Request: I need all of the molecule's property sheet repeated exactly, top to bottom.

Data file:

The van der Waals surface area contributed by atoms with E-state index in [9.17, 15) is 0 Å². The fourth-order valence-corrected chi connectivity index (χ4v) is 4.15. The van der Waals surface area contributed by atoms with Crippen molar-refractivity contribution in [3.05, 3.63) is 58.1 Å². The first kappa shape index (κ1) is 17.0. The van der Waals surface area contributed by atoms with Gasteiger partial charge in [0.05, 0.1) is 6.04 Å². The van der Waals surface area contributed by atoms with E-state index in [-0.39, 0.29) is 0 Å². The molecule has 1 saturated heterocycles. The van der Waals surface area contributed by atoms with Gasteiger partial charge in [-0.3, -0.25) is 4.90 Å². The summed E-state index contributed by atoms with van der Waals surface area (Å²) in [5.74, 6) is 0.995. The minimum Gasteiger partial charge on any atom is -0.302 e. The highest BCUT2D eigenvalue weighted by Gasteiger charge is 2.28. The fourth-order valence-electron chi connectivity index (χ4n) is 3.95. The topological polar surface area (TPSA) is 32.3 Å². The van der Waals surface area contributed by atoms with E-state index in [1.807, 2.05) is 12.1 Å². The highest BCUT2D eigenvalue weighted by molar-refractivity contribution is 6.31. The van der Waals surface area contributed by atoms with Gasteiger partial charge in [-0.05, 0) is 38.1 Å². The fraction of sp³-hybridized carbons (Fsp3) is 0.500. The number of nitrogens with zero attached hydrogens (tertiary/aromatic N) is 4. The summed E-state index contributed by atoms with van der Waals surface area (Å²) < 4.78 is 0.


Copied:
The van der Waals surface area contributed by atoms with E-state index in [9.17, 15) is 0 Å². The fourth-order valence-corrected chi connectivity index (χ4v) is 4.15. The van der Waals surface area contributed by atoms with Crippen molar-refractivity contribution in [3.05, 3.63) is 58.1 Å². The first kappa shape index (κ1) is 17.0. The van der Waals surface area contributed by atoms with Gasteiger partial charge in [0.05, 0.1) is 6.04 Å². The van der Waals surface area contributed by atoms with E-state index in [-0.39, 0.29) is 0 Å². The molecule has 1 saturated heterocycles. The van der Waals surface area contributed by atoms with Gasteiger partial charge in [-0.3, -0.25) is 4.90 Å². The summed E-state index contributed by atoms with van der Waals surface area (Å²) in [5.74, 6) is 0.995. The minimum Gasteiger partial charge on any atom is -0.302 e. The highest BCUT2D eigenvalue weighted by Gasteiger charge is 2.28. The fourth-order valence-electron chi connectivity index (χ4n) is 3.95. The topological polar surface area (TPSA) is 32.3 Å². The van der Waals surface area contributed by atoms with E-state index in [1.807, 2.05) is 12.1 Å². The highest BCUT2D eigenvalue weighted by molar-refractivity contribution is 6.31. The van der Waals surface area contributed by atoms with Gasteiger partial charge in [-0.05, 0) is 38.1 Å². The fraction of sp³-hybridized carbons (Fsp3) is 0.500. The number of nitrogens with zero attached hydrogens (tertiary/aromatic N) is 4. The summed E-state index contributed by atoms with van der Waals surface area (Å²) < 4.78 is 0.